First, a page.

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From the Cincinnati Post:
People in Greater Cincinnati are using the library in unprecedented numbers. They checked out a record 13.8 million items from the Public Library of Cincinnati and Hamilton County last year, up 3.6 percent from 2000, which also was a new high.
A third of those were something besides traditional books - videos, CDs, DVDs, or books on tape.
That doesn\'t count the 28 million hits on the Hamilton County library\'s Web site or research done on the library\'s 201 computer terminals, a number that will triple this year . . .
Bob Cox points out, A nine year old got a letter from a collection agency saying her account had been turned over to it and she was expected to pay the fine immediately. Her mother refused to pay the fine or to let her daughter pay it with her own money.
She said she is outraged that the Bethel Park library would sic a collection agency on a child and she believes the fine - based on Bethel Park\'s $2-per-day late fee on audio visual material - is excessive. She said she told library officials the only way she would pay the fine was if she got to keep the CD, an offer they refused.
\"People think that taking library books and not returning them is no big deal. But libraries are paid for with taxpayer money. They belong to the taxpayers,\" said Marilyn Jenkins, director of the Allegheny County Library Association.
From the Delhi Newsline:
Delhi\'s oldest library, the Municipal Corporation of Delhi’s library commonly known as Hardayal Library, recently inaugurated an entire section for Indian freedom fighters . . .
On the occasion, the library exhibited some of its oldest and rarest books. However, what came to light was its declining popularity with both corporators and bureaucrats . . .
The white-and-yellow domed Victorian building is known to house over 1.7 lakh books in Hindi, English, Urdu, Arabic, Persian and Sanskrit. This collection is formed by, among other things, 8,000 rare books and 3,123 Gazettes of India and Delhi gazettes and 386 manuscripts belonging to Mughal Emperor Humayun and five volumes of Sir Walter Raleigh’s travelogues.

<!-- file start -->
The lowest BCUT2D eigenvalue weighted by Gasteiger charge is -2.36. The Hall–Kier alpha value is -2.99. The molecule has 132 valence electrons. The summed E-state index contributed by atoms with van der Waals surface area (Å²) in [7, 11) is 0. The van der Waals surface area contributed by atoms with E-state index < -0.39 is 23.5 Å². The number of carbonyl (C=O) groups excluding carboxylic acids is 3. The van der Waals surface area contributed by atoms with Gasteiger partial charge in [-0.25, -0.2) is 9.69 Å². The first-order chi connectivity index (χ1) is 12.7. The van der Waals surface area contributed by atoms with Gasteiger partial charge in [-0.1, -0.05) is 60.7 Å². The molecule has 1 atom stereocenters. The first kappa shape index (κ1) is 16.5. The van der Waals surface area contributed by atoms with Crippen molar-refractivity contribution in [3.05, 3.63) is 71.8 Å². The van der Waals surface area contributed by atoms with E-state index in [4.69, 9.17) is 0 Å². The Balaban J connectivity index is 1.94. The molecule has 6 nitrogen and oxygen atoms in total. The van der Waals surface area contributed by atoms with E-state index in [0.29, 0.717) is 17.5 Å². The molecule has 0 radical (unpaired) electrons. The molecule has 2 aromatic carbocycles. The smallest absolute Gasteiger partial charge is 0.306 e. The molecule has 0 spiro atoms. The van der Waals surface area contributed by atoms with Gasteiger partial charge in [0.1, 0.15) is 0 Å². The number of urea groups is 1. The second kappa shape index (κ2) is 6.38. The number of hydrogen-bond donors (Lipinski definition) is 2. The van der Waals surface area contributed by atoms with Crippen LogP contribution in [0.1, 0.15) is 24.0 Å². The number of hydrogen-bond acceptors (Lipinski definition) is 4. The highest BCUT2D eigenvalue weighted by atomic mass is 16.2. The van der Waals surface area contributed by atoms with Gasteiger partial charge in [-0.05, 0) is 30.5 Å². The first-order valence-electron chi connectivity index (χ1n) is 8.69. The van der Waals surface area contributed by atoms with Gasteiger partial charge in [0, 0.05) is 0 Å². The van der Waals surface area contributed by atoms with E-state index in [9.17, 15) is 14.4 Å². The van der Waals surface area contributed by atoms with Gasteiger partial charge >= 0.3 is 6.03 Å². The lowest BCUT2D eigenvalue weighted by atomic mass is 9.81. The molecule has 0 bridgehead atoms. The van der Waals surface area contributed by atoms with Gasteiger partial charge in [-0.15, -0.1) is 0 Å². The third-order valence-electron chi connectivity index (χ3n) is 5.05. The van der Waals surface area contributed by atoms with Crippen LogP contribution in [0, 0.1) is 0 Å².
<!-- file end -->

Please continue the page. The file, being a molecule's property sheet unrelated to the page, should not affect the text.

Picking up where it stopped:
But the library’s impressive wealth of books has been unable to draw the attention of corporators sitting in Town Hall right next door . . .
From the Montreal Gazette:
When Gayle Stein wanted to borrow a book from the CÙte St. Luc library, she used to have to get her mother, who lived there, to do it for her. But since the island of Montreal became one big city on Jan. 1, Stein and hundreds of others have become full-fledged members of the Cavendish Blvd. institution, borrowing books, videos and tapes that used to be reserved only for CÙte St. Luc residents.
\"For us the merger is very good with respect to the services because we don\'t have any,\" said Stein, of Hampstead . . .
Montrealers have been flocking to suburban libraries since Jan. 1, thrilling some library-lovers, but worrying politicians who fear the quality of service at some libraries will diminish as they try to serve more people . . .
From the Raleigh, NC News & Observer:
The city library may add a videotape produced by the Ku Klux Klan to its collection if the tape doesn\'t violate copyright law. Klan members also mailed the tape to libraries in High Point, Winston-Salem and the University of North Carolina at Greensboro, saying it was a protest against the Martin Luther King Jr. holiday.
Skip Alston, the president of the state NAACP and a Guilford County commissioner, said adding the tape to any collection would insult blacks . . .
\"It\'s our whole mission to provide free and equal access to information,\" Library Director Sandy Neerman said. The city\'s policy on library materials says that items shouldn\'t be banned just because they might be unpopular or controversial.
They say now that we all have coffee, there is a new emphasis on upgrading technology at the nation’s 16,000 public libraries.
“Computers have always been one of the most popular things at the library,” says Liz Lancaster, director of Howard County Central Library in Columbia, Md. “Everyone was afraid when the Internet was introduced that people would stop coming to the library, but that hasn’t happened.”
The top ten reasons why the Internet still will not replace the public library by Andy Barnett says don’t plan on closing your doors anytime soon. He gives ten reasons why the public library is here to stay.
The business of the Internet is entertainment, Increasingly, quality content will cost, and Text on paper has some widely ignored advantages are just a few.
From the Washington Post:
Kids adore libraries. Where else can you find endless shelves filled with stories about curious monkeys, giant peaches, beanstalks and hungry caterpillars? The plastic library card and the responsibility of returning books on time is a rite of passage, one of many marking our entrance into the adult world.
Most adults, on the other hand, tend to favor the crisp, sanitized environs of chain book retailers, where one can flip through the latest John Grisham bestseller or fresh copies of Oprah-worthy selections while nursing coffee and biscotti.
I used to be among those latte-drinking, magazine-flipping masses, snubbing my modest neighborhood library until just a few months ago. Visions of musty stacks, an archaic Dewey Decimal System and intimidating librarians kept me from going, even though it\'s just half a block from my apartment . . .